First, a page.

What is the difference between CBD oil and Cannabis oil?
CBD oil is typically produced from any of the approved industrial Hemp strains.
These are Cannabis strains that have been specifically inbred for many years to increase its fibre, and seed for use in various industries.
This consequently produced strains with incredibly low levels of the illegal psychoactive Cannabinoid THC while still producing a small amount of CBD.
The CBD produced from using industrial Hemp strains is most often made into 99.99% CBD isolate that is later added to cold pressed Hempseed oil, that while rich in Omega 3 and 6. It also has a great source of essential fatty acids, has no trace Cannabinoids, Terpenes, or Flavonoids which are vital components for The Entourage Effect.
The Cannabis plant contains up to 120 different Cannabinoids, hundreds of Terpenes and over 400 other chemical components that work synergistically together in ways science is only just beginning to understand.
Another method that takes The Entourage Effect into consideration is FECO (Full Extract Cannabis Oil).
FECO is produced by taking the flowers, leaves, and stalk and extracting it into an oil that contains all of the essential oils and chemical components of the plant.
This oil is then often diluted using Hempseed oil to create a more viscous oil and provide the required consistent dose.
They are both derived from genus’ of Cannabis Sativa L, They are both made using the same extraction methods.
Cannabis oil contains a high level of THC and therefore is considered as a controlled substance in the UK, whereas that’s quite the opposite with CBD as it’s 100% legal, since it contains less than 0.2% THC.
What is the difference between Hemp derived CBD and Cannabis derived CBD?
There is increasingly less of a difference between the two and some would argue none at all. Hemp is the adopted term for low THC cannabis strains that have historically been used in agriculture and the production of textiles and various other industries for thousands of years.
Ultimately, the thing to remember here is that all Hemp is Cannabis but not all Cannabis is Hemp!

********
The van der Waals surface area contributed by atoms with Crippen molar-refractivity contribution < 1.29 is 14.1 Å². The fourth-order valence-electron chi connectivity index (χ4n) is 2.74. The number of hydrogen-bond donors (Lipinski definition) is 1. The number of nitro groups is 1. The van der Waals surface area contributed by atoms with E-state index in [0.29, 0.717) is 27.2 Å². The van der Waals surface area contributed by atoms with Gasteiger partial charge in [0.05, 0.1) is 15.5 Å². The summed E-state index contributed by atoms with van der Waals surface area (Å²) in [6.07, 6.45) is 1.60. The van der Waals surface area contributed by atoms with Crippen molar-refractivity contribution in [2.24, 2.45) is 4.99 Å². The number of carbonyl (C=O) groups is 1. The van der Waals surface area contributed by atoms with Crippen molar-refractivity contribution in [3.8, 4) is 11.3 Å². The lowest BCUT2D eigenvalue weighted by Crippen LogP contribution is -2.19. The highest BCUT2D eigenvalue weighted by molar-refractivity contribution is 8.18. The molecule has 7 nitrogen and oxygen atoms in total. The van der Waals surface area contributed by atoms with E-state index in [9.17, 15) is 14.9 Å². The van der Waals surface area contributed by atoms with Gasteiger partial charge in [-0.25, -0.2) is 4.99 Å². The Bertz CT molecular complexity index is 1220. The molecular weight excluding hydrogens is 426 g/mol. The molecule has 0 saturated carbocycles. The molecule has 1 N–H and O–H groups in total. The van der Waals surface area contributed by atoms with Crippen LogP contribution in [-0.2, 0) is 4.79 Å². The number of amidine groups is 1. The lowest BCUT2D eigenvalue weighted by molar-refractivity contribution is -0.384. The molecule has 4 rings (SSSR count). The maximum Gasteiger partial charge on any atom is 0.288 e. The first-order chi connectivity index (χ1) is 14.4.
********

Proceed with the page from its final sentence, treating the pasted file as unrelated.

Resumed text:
CBD derived from Industrial Hemp strains typically only yields 3-5% CBD per plant, whereas CBD derived from specifically bred hybrid Cannabis strains can produce over 20% CBD with very low levels of THC.
Less than 0.2% makes them legal and the best way of producing isolates and quality FECO CBD oil.
The UK law and many other European countries do not allow Cannabis to be cultivated regardless of how low the THC content is without a license meaning that Hemp will remain the dominant supply strain.
CBD produced from industrial Hemp also has limited Terpene and Flavonoid content, both of which are currently being studied to determine whether they may potentially have any individual health benefits.
CBD derived from Cannabis will also benefit from having far more trace amounts of other Cannabinoids such as CBN, CBG, and CBC which work together synergistically with the Terpenes, Flavonoids and other chemicals in what is known as The Entourage Effect.
Cultivating CBD-rich Cannabis strains means that manufacturers could produce far more CBD using less energy and resources. Increasing theoretically yields from 5% to 25% would also reduce the total area and resources necessary for cultivation by a fifth!
So as more and more studies are being conducted and complete around the world and with research finally being compiled and shared its safe to say that the future looks rather bright for the emerging legal CBD market not just here in the UK and Europe but for the entire world!